Usage: Returns the number of child views.
            View                                       INDEX REV.INDEX NAME    
                   Usage: Directs the scripting message to the specified view.

   "messages" (B_PROPERTY_INFO_TYPE) : 
        property   commands                            specifiers              types
---------------------------------------------------------------------------------------------------
          Suites   B_GET_PROPERTY                      DIRECT                  (suites CSTR)(messages SCTD)
                   Usage: 
       Messenger   B_GET_PROPERTY                      DIRECT                  MSNG 
                   Usage: 
    InternalName   B_GET_PROPERTY                      DIRECT                  CSTR 
                   Usage: 

   "error" (B_INT32_TYPE) : 0 (0x00000000)

It also often helps to look into the app's source code, of course. Find the place where the window layout is created and see if you can follow the view hierarchy.

Any visible control widget is usually some view contained in another view, which is contained in another view, which may be contained in another view, … which in the end is contained in the window. Like: A button view sits in a view, which sits in a container view, which sits in a tab view, which sits in a base view, which sits in a window. Turtles, all the way down…

However! You shouldn't use such a View-of-View-of-concatenation in a script if you care about the script keep working if the app's GUI changes. Use the “InternalName” instead. So this:

hey -o Time set Selection of View 0 of View 0 of Window 0 to 3

becomes:

hey -o Time set Selection of View "tabView" of Window 0 to 3

Checking a checkmark

We're on the “Clock” tab of the Time preferences:

hey Time get InternalName of View 3 of View 0 of View 0 of View 0 of Window 0
Reply BMessage(B_REPLY):
   "result" (B_STRING_TYPE) : "Clock"
   "error" (B_INT32_TYPE) : 0 (0x00000000)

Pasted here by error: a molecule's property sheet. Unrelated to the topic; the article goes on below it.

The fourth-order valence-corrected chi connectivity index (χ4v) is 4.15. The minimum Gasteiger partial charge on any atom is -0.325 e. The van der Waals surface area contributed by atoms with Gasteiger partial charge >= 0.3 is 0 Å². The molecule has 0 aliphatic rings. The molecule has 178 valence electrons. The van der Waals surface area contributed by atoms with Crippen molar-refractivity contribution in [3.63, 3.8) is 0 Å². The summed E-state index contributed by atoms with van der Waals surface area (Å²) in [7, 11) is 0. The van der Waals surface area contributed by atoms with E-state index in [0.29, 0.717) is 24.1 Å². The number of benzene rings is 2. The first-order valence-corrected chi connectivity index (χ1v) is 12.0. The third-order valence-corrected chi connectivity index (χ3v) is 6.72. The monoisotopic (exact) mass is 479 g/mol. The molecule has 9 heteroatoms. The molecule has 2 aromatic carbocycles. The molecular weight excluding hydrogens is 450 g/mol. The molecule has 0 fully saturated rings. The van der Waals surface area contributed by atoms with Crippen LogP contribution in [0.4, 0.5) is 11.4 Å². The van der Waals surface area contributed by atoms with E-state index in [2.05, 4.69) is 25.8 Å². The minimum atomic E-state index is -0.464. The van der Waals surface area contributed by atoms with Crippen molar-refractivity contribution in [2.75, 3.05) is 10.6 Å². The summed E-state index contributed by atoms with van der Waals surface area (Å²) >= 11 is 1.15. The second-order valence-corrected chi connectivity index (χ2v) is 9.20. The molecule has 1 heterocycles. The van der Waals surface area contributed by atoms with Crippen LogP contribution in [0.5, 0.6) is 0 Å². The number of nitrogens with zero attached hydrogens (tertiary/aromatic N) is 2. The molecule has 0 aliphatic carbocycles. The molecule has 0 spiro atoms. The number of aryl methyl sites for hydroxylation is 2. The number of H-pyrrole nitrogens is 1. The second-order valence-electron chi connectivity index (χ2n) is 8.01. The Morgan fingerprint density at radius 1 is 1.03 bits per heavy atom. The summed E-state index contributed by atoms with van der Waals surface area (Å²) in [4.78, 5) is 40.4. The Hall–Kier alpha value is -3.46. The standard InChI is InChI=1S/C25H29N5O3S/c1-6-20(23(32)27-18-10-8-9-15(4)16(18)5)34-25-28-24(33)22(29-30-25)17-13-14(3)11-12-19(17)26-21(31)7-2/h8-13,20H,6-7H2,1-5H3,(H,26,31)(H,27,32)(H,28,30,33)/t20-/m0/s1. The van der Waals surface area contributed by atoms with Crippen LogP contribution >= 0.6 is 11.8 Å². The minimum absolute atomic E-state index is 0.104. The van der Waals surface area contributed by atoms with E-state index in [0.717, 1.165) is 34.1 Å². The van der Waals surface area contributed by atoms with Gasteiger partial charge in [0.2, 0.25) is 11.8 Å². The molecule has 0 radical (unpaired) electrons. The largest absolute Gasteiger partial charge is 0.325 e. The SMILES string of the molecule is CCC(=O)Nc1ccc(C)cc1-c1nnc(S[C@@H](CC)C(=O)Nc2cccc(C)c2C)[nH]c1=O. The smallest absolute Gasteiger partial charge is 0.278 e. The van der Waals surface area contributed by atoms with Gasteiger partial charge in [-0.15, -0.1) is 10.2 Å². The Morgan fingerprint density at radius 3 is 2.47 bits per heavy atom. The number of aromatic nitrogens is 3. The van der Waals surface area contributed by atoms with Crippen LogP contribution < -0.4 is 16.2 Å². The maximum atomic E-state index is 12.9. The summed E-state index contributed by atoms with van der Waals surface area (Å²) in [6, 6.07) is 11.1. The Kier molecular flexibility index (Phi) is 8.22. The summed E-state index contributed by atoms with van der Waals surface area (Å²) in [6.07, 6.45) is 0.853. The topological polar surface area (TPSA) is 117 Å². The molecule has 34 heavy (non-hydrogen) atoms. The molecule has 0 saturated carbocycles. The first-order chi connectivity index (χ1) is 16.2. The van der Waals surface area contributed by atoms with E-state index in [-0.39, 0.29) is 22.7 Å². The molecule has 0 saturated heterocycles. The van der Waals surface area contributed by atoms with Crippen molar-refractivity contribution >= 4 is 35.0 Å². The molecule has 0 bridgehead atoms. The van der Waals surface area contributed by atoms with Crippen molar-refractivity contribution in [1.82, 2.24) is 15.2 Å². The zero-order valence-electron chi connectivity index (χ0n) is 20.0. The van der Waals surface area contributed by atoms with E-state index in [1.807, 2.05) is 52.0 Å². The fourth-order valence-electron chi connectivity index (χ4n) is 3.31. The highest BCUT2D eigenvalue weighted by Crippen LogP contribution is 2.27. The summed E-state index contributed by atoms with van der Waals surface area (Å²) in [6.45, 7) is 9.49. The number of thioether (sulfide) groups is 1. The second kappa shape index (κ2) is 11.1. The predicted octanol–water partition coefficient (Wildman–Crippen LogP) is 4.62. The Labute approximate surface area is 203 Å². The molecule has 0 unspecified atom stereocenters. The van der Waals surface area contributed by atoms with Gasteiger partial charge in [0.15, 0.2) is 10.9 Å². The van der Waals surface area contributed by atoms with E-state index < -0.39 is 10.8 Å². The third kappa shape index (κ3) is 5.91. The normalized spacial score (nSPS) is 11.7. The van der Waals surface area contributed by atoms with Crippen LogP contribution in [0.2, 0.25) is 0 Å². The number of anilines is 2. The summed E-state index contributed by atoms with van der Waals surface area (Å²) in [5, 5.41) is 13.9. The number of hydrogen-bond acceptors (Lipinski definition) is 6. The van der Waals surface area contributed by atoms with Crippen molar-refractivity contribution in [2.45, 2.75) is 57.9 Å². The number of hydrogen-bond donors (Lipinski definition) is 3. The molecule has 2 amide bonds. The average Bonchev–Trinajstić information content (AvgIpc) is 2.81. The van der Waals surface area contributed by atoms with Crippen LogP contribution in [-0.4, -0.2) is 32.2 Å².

The Clock tab

Find the “Show clock in Deskbar” checkbox by checking the ‘InternalName’ of the views inside the “Clock” view. The checkbox itself is in another view “show clock box”:

hey Time get InternalName of View 0 of View "Clock" of Window 0
Reply BMessage(B_REPLY):
   "result" (B_STRING_TYPE) : "show clock box"
   "error" (B_INT32_TYPE) : 0 (0x00000000)

We can get the label of the checkbox as it appears in the GUI (and by using “set” instead of “get” we could even change that):

hey Time get Label of View 0 of View "show clock box" of Window 0
Reply BMessage(B_REPLY):
   "result" (B_STRING_TYPE) : "Show clock in Deskbar"

Now, to simply remove the checkmark:

hey -o Time set Value of View 0 of View "show clock box" of Window 0 to 0

But as you see, that only un-draws the checkmark - it doesn't actually run the code as if the user clicked the checkbox! Sometimes that might be enough if you only want to take a screenshot of the window. But in this case, actually unselecting the checkbox should also disable the checkboxes below. And of course hide the clock in the Deskbar.

We have to actually send the BMessage that will trigger all that. For this, we again need to look through the code. The BMessages for a view arrive at its MessageReceived() function, in our case in ClockView.cpp. We see the BMessage's ‘what’ field's matching constant ‘kShowHideTime’. Now we just need to find the actual value of that constant and do so in TimeMessages.h: ‘ShTm’ OpenGrok is very useful for these things. Now everything becomes even much easier:

hey -o Time 'ShTm'

That's generally how you deal with all BControls that should trigger some action, like clicking a button.

Filling out a text field

The ‘Network time’ tab has a text field at the top:

A text field

hey -o Time set Value of View 0 of View 2 of View 0 of View 0 of View 0 of Window 0 to "Example text"

Or after a bit of nosing around with “get InternalName”:

hey -o Time set Value of View 0 of View "Network time" of Window 0 to "Example text"